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Don’t run tight on PGA

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The database on my laptop seemed slow this morning. Normally I would put this down to the fact that I’ve got 30 million browser tabs open and never seem to be able to close them down Smile, but today things seemed especially slow, even just navigating around with SQL Developer etc.

So I threw a trace on some sessions, and very quickly something stood out like a sore thumb in my trace files. Hundreds and hundreds of lines complaining that I was running too close to the wire with my PGA settings.


WAIT #1926887211704: nam='acknowledge over PGA limit' ela= 24953 limit=4294967296 margin=27959537 growth=0 obj#=40 tim=2335418232685
WAIT #1926887211704: nam='PGA memory operation' ela= 19 p1=65536 p2=1 p3=0 obj#=40 tim=2335418232811
WAIT #1926887211704: nam='acknowledge over PGA limit' ela= 15108 limit=4294967296 margin=27959537 growth=0 obj#=40 tim=2335418248411
WAIT #1926887211704: nam='PGA memory operation' ela= 27 p1=65536 p2=1 p3=0 obj#=40 tim=2335418248620
WAIT #1926887211704: nam='acknowledge over PGA limit' ela= 14368 limit=4294967296 margin=27959537 growth=0 obj#=40 tim=2335418263592
WAIT #1926887211704: nam='PGA memory operation' ela= 10 p1=65536 p2=1 p3=0 obj#=40 tim=2335418263673
WAIT #1926887211704: nam='acknowledge over PGA limit' ela= 30287 limit=4294967296 margin=27959537 growth=0 obj#=40 tim=2335418294198
WAIT #1926887211704: nam='PGA memory operation' ela= 10 p1=65536 p2=1 p3=0 obj#=40 tim=2335418294278
WAIT #1926887211704: nam='acknowledge over PGA limit' ela= 15963 limit=4294967296 margin=27959537 growth=0 obj#=40 tim=2335418310461
WAIT #1926887211704: nam='PGA memory operation' ela= 12 p1=65536 p2=1 p3=0 obj#=40 tim=2335418310556
WAIT #1926887211704: nam='acknowledge over PGA limit' ela= 15108 limit=4294967296 margin=27959537 growth=0 obj#=40 tim=2335418325726
WAIT #1926887211704: nam='PGA memory operation' ela= 14 p1=65536 p2=1 p3=0 obj#=40 tim=2335418325836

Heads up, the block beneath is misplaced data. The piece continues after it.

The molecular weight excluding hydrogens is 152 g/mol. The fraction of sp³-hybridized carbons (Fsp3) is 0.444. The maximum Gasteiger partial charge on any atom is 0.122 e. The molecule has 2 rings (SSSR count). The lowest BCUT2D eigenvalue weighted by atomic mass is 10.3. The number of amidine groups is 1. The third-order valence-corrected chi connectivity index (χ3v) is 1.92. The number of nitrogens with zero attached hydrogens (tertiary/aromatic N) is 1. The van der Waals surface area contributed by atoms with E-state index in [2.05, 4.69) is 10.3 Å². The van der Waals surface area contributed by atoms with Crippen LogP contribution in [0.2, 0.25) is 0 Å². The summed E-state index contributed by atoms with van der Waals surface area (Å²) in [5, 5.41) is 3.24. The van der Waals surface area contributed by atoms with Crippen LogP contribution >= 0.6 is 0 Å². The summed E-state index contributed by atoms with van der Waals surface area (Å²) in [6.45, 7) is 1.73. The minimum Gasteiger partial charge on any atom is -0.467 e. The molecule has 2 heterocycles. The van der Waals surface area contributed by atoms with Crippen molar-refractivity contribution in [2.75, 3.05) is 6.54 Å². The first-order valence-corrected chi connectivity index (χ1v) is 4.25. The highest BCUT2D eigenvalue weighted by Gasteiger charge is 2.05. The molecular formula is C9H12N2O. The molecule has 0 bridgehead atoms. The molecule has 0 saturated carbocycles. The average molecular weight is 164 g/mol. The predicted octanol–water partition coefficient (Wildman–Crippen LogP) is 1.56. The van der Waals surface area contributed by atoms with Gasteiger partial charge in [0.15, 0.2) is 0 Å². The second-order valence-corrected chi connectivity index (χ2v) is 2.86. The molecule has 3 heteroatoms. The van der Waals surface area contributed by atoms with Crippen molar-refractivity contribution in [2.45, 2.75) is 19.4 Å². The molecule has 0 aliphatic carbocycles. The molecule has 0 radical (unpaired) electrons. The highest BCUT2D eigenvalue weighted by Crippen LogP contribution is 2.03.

WAIT #1926887211704: nam='acknowledge over PGA limit' ela= 31366 limit=4294967296 margin=27959537 growth=0 obj#=40 tim=2335418357485
WAIT #1926887211704: nam='PGA memory operation' ela= 38 p1=65536 p2=1 p3=0 obj#=40 tim=2335418357678
WAIT #1926887211704: nam='acknowledge over PGA limit' ela= 13391 limit=4294967296 margin=27959537 growth=0 obj#=40 tim=2335418372768
WAIT #1926887211704: nam='PGA memory operation' ela= 45 p1=65536 p2=1 p3=0 obj#=40 tim=2335418373020
WAIT #1926887211704: nam='acknowledge over PGA limit' ela= 11527 limit=4294967296 margin=27959537 growth=0 obj#=40 tim=2335418387982
WAIT #1926887211704: nam='PGA memory operation' ela= 41 p1=65536 p2=1 p3=0 obj#=40 tim=2335418388263
WAIT #1926887211704: nam='acknowledge over PGA limit' ela= 29858 limit=4294967296 margin=27959537 growth=0 obj#=40 tim=2335418419179
WAIT #1926887211704: nam='PGA memory operation' ela= 27 p1=65536 p2=1 p3=0 obj#=40 tim=2335418419416

Whilst my laptop runs waaayy too many databases, and as such I have their PGAs and SGAs sized quite small, this is not something I normally see, so I started to dig around to see where all that PGA was being consumed. Here’s a simple query to see what is consuming a lot of PGA at this particular moment.


SQL> select s.sid, s.serial#, s.program, s.event, st.value
  2  from v$session s,
  3       v$sesstat st,
  4       v$statname sn
  5  where st.value > 100*1024*1024
  6  and st.sid = s.sid
  7  and st.statistic# = sn.statistic#
  8  and sn.name = 'session pga memory';

       SID    SERIAL# PROGRAM                        EVENT                               VALUE
---------- ---------- ------------------------------ ------------------------------ ----------
       497      10012 ORACLE.EXE (Q00F)              EMON slave idle wait            774071832
       737      35280 ORACLE.EXE (Q00H)              EMON slave idle wait            891446808
       860      43180 ORACLE.EXE (Q00I)              EMON slave idle wait            782394904
      1108      37179 ORACLE.EXE (Q00K)              EMON slave idle wait            773940760
      1228      52195 ORACLE.EXE (Q00L)              EMON slave idle wait            446785048

It turns out that my older Windows 19c version (which is lagging behind in RUs) is hitting a known issue with EMON background threads. If you see similar on your system, please get in touch with Support for patches. In my case, I simply bounced the database to free things up, but in a true production setting, you could kill these sessions and reset aq_tm_procesess to its existing value of 1 in order to kick start EMON threads back into action.

Lesson learned: Keep your software up to date to pick up the latest bug fixes!